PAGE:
Our hearts filled with excitement when we saw free furniture and clothes left outside houses. In 2006, my mother was diagnosed with breast cancer, which affected our lives tremendously. To help with my family’s bleak financial situation, I worked full-time as a senior in high school to provide for my family, applying for college was tiresome with all the external pressures, but I knew gaining an education was a step towards success. Through these early experiences, I attained a strong work ethic and began applying it to my greatest passion:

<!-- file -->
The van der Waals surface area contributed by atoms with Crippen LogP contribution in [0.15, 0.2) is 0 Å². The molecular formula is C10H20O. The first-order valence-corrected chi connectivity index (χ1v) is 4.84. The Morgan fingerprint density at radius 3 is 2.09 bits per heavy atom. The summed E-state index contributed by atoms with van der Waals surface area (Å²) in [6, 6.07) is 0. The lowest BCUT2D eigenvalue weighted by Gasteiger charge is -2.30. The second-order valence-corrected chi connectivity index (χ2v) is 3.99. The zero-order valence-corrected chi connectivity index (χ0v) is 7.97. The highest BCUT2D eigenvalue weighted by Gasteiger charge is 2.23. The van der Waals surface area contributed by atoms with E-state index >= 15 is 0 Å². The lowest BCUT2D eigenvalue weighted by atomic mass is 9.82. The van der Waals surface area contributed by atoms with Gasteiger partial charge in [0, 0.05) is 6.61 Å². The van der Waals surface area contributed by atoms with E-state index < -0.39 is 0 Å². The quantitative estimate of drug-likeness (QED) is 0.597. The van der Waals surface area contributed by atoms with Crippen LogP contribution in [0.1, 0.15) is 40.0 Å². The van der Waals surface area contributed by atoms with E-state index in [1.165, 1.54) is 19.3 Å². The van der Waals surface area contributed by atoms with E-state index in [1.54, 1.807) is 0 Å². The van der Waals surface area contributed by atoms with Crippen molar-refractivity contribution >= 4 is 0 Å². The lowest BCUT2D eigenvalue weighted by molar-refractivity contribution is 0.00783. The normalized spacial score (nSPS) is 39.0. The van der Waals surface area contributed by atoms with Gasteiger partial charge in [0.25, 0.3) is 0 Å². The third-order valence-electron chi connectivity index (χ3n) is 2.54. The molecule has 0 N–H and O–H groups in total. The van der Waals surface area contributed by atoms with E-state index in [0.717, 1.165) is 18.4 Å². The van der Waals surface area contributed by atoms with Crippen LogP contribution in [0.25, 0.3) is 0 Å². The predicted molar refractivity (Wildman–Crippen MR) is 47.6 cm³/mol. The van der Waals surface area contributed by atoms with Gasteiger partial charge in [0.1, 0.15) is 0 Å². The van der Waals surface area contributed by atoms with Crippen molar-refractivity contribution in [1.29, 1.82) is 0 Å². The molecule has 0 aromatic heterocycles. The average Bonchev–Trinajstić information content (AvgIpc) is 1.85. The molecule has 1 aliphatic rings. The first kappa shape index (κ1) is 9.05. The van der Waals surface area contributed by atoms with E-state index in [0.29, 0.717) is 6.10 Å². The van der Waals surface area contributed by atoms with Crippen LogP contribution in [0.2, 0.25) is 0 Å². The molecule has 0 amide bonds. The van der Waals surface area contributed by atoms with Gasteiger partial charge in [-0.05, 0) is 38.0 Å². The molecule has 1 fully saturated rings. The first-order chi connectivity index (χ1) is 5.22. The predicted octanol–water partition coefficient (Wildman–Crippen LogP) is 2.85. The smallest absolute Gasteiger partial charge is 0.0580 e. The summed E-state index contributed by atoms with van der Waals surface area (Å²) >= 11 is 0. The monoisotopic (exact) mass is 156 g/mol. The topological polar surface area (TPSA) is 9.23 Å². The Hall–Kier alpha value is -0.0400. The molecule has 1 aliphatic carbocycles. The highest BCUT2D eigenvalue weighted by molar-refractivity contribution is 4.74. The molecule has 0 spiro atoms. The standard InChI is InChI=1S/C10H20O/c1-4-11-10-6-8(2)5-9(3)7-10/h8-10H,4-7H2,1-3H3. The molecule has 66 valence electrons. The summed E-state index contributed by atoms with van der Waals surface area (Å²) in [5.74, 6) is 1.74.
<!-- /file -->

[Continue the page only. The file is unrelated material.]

learning. This passion led me to become the first among my siblings to begin studies at a major university. With no one at home who truly understood the challenges of college, I independently rekindled my self-discipline and rose to the demands of academic life. I worked 40-60 hours per week to support my family, but also balanced school and extra-curricular activities. Determination and dedication, undergirded with my enormous desire to graduate, enabled me to continue even in the midst of hard times. My varied academic interests guided me towards an eclectic program of studies as a major in Political Science with a focus on International Relations. I pursued my interest in International Studies by studying abroad in Italy during my junior year widt mondis of work, scholarships, and financial aid. This experience allowed me to see my life and the human experience from a completely new perspective. The most meaningful and lasting lessons I learned were imparted by voiceless teachers, like household appliances, foreign keyboards, bus schedules and minor natural disasters.